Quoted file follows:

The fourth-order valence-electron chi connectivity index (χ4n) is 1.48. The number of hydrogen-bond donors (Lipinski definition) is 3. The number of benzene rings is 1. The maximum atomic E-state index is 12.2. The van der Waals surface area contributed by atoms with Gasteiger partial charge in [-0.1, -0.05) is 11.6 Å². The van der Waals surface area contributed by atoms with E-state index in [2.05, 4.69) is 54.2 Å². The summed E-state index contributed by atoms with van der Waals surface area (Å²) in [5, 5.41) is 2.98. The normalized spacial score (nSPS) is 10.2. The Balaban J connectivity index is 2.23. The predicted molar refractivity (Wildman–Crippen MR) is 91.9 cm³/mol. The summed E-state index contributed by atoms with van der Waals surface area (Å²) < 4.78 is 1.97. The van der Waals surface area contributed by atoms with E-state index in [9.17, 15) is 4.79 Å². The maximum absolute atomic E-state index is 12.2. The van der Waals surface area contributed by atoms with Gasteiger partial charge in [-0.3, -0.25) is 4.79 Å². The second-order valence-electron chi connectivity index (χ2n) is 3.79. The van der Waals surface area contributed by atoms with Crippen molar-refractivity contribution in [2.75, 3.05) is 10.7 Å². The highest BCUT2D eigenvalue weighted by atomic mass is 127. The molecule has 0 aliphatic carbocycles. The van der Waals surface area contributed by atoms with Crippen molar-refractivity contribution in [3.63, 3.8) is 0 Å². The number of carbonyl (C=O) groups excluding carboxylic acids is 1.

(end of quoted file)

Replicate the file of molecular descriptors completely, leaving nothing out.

The fourth-order valence-electron chi connectivity index (χ4n) is 1.48. The number of hydrogen-bond donors (Lipinski definition) is 3. The number of benzene rings is 1. The maximum atomic E-state index is 12.2. The van der Waals surface area contributed by atoms with Gasteiger partial charge in [-0.1, -0.05) is 11.6 Å². The van der Waals surface area contributed by atoms with E-state index in [2.05, 4.69) is 54.2 Å². The summed E-state index contributed by atoms with van der Waals surface area (Å²) in [5, 5.41) is 2.98. The normalized spacial score (nSPS) is 10.2. The Balaban J connectivity index is 2.23. The predicted molar refractivity (Wildman–Crippen MR) is 91.9 cm³/mol. The summed E-state index contributed by atoms with van der Waals surface area (Å²) < 4.78 is 1.97. The van der Waals surface area contributed by atoms with E-state index in [9.17, 15) is 4.79 Å². The maximum absolute atomic E-state index is 12.2. The van der Waals surface area contributed by atoms with Gasteiger partial charge in [-0.3, -0.25) is 4.79 Å². The second-order valence-electron chi connectivity index (χ2n) is 3.79. The van der Waals surface area contributed by atoms with Crippen molar-refractivity contribution in [2.75, 3.05) is 10.7 Å². The highest BCUT2D eigenvalue weighted by atomic mass is 127. The molecule has 0 aliphatic carbocycles. The van der Waals surface area contributed by atoms with Crippen molar-refractivity contribution in [3.63, 3.8) is 0 Å². The number of carbonyl (C=O) groups excluding carboxylic acids is 1.